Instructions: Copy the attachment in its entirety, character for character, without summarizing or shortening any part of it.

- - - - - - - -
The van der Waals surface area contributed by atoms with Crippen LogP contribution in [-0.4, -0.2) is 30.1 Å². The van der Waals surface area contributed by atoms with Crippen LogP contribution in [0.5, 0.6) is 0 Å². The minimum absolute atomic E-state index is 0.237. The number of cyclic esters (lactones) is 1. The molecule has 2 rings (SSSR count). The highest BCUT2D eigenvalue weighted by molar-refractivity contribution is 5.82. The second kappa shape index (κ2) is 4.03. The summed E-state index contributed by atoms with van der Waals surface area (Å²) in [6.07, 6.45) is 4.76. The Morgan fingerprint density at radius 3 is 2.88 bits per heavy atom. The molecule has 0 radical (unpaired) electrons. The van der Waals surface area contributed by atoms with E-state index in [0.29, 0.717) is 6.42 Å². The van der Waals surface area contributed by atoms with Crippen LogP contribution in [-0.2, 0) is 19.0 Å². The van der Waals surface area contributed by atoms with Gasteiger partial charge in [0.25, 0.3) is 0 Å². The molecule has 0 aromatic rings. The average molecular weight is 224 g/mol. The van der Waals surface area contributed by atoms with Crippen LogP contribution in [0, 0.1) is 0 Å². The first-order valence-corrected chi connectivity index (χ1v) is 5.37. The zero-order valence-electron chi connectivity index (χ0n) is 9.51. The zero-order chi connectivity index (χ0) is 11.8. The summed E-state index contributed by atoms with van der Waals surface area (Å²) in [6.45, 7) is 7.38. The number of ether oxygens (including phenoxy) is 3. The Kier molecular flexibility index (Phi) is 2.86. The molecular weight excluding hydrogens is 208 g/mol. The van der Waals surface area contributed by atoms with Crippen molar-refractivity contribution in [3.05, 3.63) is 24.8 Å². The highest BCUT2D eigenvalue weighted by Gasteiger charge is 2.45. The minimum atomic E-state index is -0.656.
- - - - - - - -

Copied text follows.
The van der Waals surface area contributed by atoms with Crippen LogP contribution in [-0.4, -0.2) is 30.1 Å². The van der Waals surface area contributed by atoms with Crippen LogP contribution in [0.5, 0.6) is 0 Å². The minimum absolute atomic E-state index is 0.237. The number of cyclic esters (lactones) is 1. The molecule has 2 rings (SSSR count). The highest BCUT2D eigenvalue weighted by molar-refractivity contribution is 5.82. The second kappa shape index (κ2) is 4.03. The summed E-state index contributed by atoms with van der Waals surface area (Å²) in [6.07, 6.45) is 4.76. The Morgan fingerprint density at radius 3 is 2.88 bits per heavy atom. The molecule has 0 radical (unpaired) electrons. The van der Waals surface area contributed by atoms with E-state index in [0.29, 0.717) is 6.42 Å². The van der Waals surface area contributed by atoms with Crippen LogP contribution in [-0.2, 0) is 19.0 Å². The van der Waals surface area contributed by atoms with Gasteiger partial charge in [0.25, 0.3) is 0 Å². The molecule has 0 aromatic rings. The average molecular weight is 224 g/mol. The van der Waals surface area contributed by atoms with Crippen LogP contribution in [0, 0.1) is 0 Å². The first-order valence-corrected chi connectivity index (χ1v) is 5.37. The zero-order valence-electron chi connectivity index (χ0n) is 9.51. The zero-order chi connectivity index (χ0) is 11.8. The summed E-state index contributed by atoms with van der Waals surface area (Å²) in [6.45, 7) is 7.38. The number of ether oxygens (including phenoxy) is 3. The Kier molecular flexibility index (Phi) is 2.86. The molecular weight excluding hydrogens is 208 g/mol. The van der Waals surface area contributed by atoms with Crippen molar-refractivity contribution in [3.05, 3.63) is 24.8 Å². The highest BCUT2D eigenvalue weighted by Gasteiger charge is 2.45. The minimum atomic E-state index is -0.656.